In the Big River case, we held Interstate's allegation that, because of interference from the porposed new station, it would lose an unspecified number of listeners outside its normally protected contour, and its claim of resultant economic injury, were not sufficiently factual to constitute an averment of aggrievement within the meaning of the Metropolitan case. The Big River matter was a border-line case in which the comparative weakness of the new station's power played a part in our decision that Interstate's allegations concerning its probable loss of listeners were not factual enough to bring it within the Metropolitan decision. Thus we held in the Big River case that allegations of resultant economic injury advanced by a protestant must be factual and not merely speculative or conjectural in vague generalities.
In the present case Interstate alleged with specificity the facts upon which it based its protest. To be sure, the area, the population, and the Interstate listeners shown to be affected are relatively small. But the allegations are factual and are specific. Moreover, they show the dispute now at bar to be part of a larger potential development of interference, and so the specific factual allegations take on greater stature than they would have in isolation. Such is frequently the case in respect to lawsuits over small specific facts involving large problems in total facts or important principles of law. If, for example, the entire service area of Interstate were to be chipped away in small bits by separate actions, each upon the same basic grounds, and if Interstate had no standing to protest the loss of any small bit, its ability to protest the loss of the whole area, or to protest the basic ground of its destruction, would be denied. We think this total denial of the right to a hearing cannot be achieved by a piecemeal treatment. The facts as to each small loss must be alleged, as we held in the Big River case, specifically and concretely. But, if they are so alleged, and if it be shown that the small facts are part of a much larger factual picture, the smallness of the immediately disputed facts cannot deny the protestant his right to a hearing. We are deciding merely that the allegations of Interstate were sufficient to entitle it to a hearing under the doctrine of Metropolitan. We think they showed the appellant is 'likely to be financially injured'1 by interference from the proposed new station.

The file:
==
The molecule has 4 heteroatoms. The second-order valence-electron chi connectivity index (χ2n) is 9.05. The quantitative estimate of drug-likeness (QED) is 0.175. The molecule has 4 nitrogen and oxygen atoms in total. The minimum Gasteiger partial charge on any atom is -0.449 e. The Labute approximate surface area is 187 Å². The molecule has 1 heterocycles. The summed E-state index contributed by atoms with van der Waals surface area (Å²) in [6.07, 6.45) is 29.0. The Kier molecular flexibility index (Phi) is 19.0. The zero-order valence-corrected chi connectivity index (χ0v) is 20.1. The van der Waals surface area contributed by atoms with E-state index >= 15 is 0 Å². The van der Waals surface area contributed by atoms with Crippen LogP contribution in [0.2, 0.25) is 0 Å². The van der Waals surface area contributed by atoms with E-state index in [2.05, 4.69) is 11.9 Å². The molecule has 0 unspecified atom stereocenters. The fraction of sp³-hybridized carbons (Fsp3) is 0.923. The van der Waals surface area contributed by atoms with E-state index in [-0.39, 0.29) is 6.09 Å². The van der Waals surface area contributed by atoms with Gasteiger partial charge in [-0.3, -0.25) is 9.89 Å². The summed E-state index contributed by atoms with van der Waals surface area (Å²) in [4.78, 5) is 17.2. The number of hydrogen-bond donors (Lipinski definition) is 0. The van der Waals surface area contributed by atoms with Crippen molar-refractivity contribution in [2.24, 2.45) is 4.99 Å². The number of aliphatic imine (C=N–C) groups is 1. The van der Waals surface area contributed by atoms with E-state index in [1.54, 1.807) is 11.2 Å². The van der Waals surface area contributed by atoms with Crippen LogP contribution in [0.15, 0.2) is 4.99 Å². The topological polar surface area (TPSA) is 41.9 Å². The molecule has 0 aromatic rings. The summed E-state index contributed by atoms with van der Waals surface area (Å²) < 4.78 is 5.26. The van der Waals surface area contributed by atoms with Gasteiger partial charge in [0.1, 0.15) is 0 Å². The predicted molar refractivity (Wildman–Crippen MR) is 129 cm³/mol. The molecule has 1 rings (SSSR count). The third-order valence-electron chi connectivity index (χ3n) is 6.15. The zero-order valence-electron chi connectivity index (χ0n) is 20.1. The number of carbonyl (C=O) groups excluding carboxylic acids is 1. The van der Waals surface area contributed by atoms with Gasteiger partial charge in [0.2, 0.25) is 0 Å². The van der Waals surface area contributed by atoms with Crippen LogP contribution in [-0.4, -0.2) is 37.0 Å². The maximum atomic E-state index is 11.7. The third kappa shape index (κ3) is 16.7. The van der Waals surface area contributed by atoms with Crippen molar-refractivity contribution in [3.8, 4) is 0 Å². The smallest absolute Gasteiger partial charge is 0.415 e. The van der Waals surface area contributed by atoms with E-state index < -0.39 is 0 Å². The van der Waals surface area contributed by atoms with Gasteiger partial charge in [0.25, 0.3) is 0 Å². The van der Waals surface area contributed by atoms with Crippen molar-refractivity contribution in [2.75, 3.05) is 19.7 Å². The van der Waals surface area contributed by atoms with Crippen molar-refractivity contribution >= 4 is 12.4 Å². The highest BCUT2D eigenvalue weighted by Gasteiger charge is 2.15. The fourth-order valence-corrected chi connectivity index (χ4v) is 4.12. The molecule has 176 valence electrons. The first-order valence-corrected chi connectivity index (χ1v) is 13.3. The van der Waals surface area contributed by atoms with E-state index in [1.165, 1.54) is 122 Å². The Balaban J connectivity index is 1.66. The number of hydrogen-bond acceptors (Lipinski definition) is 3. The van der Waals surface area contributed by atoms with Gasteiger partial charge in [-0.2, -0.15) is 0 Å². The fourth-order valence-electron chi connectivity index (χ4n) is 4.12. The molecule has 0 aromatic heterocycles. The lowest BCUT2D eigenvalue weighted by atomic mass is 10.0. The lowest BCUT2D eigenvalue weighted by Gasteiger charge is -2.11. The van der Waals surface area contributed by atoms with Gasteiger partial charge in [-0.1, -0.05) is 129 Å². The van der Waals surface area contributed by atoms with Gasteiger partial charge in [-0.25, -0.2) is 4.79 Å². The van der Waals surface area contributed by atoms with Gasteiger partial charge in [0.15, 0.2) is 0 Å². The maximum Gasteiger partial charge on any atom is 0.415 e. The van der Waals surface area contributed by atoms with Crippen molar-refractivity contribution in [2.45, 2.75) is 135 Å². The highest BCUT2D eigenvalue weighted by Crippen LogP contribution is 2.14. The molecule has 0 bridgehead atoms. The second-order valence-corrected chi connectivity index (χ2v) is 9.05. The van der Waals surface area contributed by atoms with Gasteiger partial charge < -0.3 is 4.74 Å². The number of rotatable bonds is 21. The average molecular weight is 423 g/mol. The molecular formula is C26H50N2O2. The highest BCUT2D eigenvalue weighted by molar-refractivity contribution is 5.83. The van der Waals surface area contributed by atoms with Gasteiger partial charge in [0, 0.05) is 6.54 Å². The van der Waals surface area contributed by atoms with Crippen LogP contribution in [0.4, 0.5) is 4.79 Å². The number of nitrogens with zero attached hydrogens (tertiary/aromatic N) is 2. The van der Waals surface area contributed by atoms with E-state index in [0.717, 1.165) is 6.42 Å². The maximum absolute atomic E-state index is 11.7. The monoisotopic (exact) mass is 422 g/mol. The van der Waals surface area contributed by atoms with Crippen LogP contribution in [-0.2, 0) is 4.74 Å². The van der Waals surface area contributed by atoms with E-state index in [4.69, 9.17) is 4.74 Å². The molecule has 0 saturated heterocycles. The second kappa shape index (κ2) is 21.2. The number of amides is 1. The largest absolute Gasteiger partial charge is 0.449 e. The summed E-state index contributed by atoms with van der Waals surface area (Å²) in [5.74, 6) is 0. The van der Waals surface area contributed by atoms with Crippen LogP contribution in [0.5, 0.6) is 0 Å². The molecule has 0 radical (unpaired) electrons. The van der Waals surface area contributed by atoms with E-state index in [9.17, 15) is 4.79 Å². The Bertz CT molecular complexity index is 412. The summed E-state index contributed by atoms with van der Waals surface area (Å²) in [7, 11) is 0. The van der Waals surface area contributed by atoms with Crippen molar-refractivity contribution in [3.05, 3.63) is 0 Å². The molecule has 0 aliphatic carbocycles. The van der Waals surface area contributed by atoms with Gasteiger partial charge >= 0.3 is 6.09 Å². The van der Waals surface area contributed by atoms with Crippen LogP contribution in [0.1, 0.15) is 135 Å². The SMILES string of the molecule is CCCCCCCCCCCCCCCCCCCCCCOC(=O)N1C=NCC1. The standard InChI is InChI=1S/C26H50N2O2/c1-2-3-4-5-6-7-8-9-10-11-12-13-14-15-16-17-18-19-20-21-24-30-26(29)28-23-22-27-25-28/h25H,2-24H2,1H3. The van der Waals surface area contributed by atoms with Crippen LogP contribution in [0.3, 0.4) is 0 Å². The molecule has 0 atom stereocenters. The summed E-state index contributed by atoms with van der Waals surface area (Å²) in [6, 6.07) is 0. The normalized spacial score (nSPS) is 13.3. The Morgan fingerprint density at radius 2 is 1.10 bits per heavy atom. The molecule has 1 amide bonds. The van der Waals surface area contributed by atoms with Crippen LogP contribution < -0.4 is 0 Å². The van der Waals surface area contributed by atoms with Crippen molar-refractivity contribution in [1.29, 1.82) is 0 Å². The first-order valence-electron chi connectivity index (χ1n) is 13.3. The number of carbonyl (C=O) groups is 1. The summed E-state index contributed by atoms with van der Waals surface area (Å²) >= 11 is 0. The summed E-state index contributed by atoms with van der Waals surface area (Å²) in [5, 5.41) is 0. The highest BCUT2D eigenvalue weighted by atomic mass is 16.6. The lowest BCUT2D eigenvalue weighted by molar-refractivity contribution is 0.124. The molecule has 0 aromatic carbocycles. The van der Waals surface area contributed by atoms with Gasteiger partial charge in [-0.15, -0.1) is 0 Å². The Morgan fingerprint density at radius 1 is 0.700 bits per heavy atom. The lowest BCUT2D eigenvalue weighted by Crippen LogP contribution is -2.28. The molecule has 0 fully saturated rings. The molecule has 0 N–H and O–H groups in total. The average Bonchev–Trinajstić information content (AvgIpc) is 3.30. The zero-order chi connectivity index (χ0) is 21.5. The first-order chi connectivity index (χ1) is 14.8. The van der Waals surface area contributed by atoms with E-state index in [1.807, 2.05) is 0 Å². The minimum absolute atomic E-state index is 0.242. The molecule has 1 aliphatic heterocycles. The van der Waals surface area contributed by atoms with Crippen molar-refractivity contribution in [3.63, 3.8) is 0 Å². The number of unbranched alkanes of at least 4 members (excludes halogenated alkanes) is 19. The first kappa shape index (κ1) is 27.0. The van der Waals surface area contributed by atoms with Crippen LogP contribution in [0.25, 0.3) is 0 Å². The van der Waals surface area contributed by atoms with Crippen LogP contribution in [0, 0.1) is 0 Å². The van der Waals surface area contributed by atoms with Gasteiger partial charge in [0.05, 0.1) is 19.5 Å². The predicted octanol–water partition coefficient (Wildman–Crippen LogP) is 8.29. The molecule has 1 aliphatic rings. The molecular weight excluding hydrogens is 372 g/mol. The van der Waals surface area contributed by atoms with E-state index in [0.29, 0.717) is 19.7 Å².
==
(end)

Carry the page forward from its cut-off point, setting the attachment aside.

We hold, therefore, that Interstate sufficiently pleaded aggrievement to show it was a party in interest within the meaning of Section 309(c) of the Communications Act of 1934, as amended.2 Consequently, the orders appealed from will be set aside, so the Commission may conduct a hearing on Patchogue's application, at which Interstate will be a party. We emphasize the fact that we intimate no opinion on the merits of the protest.
The likelihood of financial injury is enough to make the protestant an aggrieved party. He is not required to demonstrate that such injury actually, of necessity, will occur. Federal Communications Comm. v. Sanders Bros. Radio Station, 1940, 309 U.S. 470, 60 S.Ct. 693, 84 L.Ed. 869; Greenville Television Co. v. Federal Communications Comm., 1955, 95 U.S.App.D.C. 314, 221 F.2d 870; Camden Radio Inc. v. Federal Communications Comm., 1955, 94 U.S.App.D.C. 312, 220 F.2d 191
47 U.S.C.A. 309(c)